So the top five rookies should look something like Griffin, Wall, Johnson, Cousins and Turner.
Cutting down on the second act
-- There was a bit of a dustup last week over the new technical foul call rules for players who act out a bit too much. The players’ union filed a complaint, though you wonder if anyone would have woken them up if the game wasn’t in New York. If a player overreacts in Oklahoma City is there really a noise? Kevin Garnett was ejected, and you could call it the Garnett Rule with all his bellyaching over the years. Unless you called it the Duncan Rule, or Kobe Rule, or Wade Rule or LeBron Rule. Yes, you get the idea. Shaq got a technical, and I will defend the big guy. He rarely complains anywhere near the level of physical abuse he takes. Yes, he delivers his share, but he’s not the problem. First of all, the league isn’t changing this, so the fellas better get used to it. Second, I saw the tape they show the players and there is plenty of complaining still permitted. They’re not taking the emotion out of the game. They trying to take out the poseurs. The league is just trying to cut down on the second act of Henry VIII, which goes on too often when one of the golden children is called for a foul. Good for the league. Though it should help the Heat defense as Wade may actually begin running back on defense for a change instead of complaining every time he throws himself into the defense like an NFL runner trying to cross the goal line. Same with Duncan and Paul Pierce. It’s going to be the most fun watching Boston, which is the team leader in this stuff. As coach Doc Rivers noted dryly: “We lost two of our more talented tech players for right now (retired Rasheed Wallace and injured Kendrick Perkins), but eventually we’ll get it.’’ It’s why you have greater respect for guys like Ben Gordon. Yes, the Bulls had to move him to even get a sniff of free agency, and no, they haven’t replaced him yet. “I’m all for it, and I think it will make the game go a lot smoother,” Gordon told Detroit media last week. “There are times when guys are complaining a bit excessively. It kind of slows the game down. It messes with the flow of the game. I won’t struggle with it, but I’m hoping some guys who are used to arguing with refs and trying to beg for calls and stuff, hopefully it will affect their game a little bit more. It will give me an extra edge.” I do miss Ben’s honesty and in appreciation I wear a long sleeve t-shirt in the winter under a golf shirt, a look I picked up from Gordon. I call it “the Ben,” though it hasn’t caught on in Paris. France or Texas.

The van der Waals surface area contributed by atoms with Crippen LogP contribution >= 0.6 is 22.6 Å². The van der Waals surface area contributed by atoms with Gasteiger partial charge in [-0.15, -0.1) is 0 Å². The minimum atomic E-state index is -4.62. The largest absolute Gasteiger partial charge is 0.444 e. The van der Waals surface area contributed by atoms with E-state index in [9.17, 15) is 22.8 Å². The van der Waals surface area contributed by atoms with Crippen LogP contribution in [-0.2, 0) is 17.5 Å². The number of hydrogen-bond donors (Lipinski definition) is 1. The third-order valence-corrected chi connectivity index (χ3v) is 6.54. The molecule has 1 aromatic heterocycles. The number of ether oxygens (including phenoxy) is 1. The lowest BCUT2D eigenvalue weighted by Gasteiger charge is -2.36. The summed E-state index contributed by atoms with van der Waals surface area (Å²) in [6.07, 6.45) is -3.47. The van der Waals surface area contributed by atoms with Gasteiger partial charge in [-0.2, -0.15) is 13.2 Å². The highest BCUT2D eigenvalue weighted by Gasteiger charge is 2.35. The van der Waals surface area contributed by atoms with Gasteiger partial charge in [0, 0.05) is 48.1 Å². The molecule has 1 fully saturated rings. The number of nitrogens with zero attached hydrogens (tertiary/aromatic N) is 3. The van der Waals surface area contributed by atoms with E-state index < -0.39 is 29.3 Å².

Wizards need to do something with Arenas